Rustlers Leave Communal Goat Farmers Counting Losses
Goat farming has become a source of livelihood however, this is threatened by livestock rustlers. Image by Jaguza farm
Rustlers are wreaking havoc in Umzingwane, disrupting plans by communal farmers to diversify into goat farming.
UMZINGWANE (The Citizen Bulletin) — Umzingwane in Matabeleland South has good pastures for goats due to its good grass and thorny bushes.
Communal goat farming has been a source of livelihood and iron for many in the province.
However, their source of livelihood is threatened by goat rustlers.
Marvis Nkomo of Nswazi area lost six goats to rustlers recently.
“We have had our livestock disappearing without a trace for many years. We used to think that the goats would have been attacked by wild animals such as jackals yet our area is not a wildlife hotspot.”
Another villager Mandlenkosi Ndlovu says he plans to sell his goats to avoid losses.
For Ndlovu, indications show that the rustlers often strike at night or when the goats are grazing.
The most affected villages in Umzingwane are Nswazi, Newline, Kumbudzi, Munkula and Zidlabusuku.
Another villager Senzeni Moyo says the rustlers are also poisoning their dogs so that they steal their goats undisturbed.
“You hear the dogs barking at night, and all of a sudden there would be silence, and the next morning we find our goats missing,” Moyo says.
Villagers suspect illegal gold panners are behind goat theft in their areas. Image by Nehanda Radio
Samuel Dube of NewLine suspects that illegal gold panners are behind the spate of livestock theft in his area.
“Our concerns are that many youth in the area dropped out of school opting for illegal mining where a lot of criminal activities which include stock theft are committed,” Dube says.
According to Farmers Review Africa, the demand for goat meat is increasing.
Many communal farmers in the province are turning to goat breeding after losing their cattle to the unpredictable weather patterns.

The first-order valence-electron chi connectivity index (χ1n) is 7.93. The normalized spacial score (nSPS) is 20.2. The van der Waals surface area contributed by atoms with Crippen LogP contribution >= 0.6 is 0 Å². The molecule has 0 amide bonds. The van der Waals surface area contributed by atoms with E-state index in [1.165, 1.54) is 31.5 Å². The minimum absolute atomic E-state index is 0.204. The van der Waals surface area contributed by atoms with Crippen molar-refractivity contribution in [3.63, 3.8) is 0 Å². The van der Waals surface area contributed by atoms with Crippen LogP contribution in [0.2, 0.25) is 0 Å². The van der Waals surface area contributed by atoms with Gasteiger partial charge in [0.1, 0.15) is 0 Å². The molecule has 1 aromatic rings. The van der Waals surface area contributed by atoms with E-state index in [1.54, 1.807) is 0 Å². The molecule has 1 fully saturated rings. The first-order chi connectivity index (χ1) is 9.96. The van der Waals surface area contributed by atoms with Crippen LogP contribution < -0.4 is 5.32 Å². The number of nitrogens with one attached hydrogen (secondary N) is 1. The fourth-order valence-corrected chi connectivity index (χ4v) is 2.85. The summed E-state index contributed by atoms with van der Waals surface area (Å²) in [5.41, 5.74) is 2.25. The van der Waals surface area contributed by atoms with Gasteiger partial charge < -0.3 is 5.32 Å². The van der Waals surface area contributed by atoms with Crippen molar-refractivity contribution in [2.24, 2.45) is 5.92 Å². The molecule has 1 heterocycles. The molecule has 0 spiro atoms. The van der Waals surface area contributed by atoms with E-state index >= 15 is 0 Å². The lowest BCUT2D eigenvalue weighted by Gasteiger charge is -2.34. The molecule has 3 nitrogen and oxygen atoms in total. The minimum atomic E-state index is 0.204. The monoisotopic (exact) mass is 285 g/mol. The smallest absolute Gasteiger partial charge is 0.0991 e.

Goats can survive on shrubs and need less manpower for tending to, making them a better choice than high-maintenance cattle, which are less tolerant of drought conditions.
It is estimated that the country has 3, 1 million goats, more than 80% percent of which are owned by communal farmers, the Goat Breeders Association of Zimbabwe says.
According to the national export promotion agency, ZimTrade, the country has an opportunity to develop goat meat exports starting with regional markets such as Angola.
Several countries such as Ethiopia, Kenya and Somalia are thriving from exporting goat meat.
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However, goat theft is giving villagers headaches despite the export opportunities.
“What is worrying is that arrested suspects are not being jailed. They are released after spending a day, or a few days in prison cells. We are left asking ourselves what is happening,” Dube says,
Matabeleland South provincial police spokesperson Inspector Loveness Mangena says villagers must form anti-livestock theft committees involving the police to deal with the vice.
“We encourage villagers to brand their stock, pen them and do regular checks of such stock. They must join village anti stock theft committees and report all stolen stock early to police,” Mangena says.
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Umzingwane, Social and Economic justice, Local government
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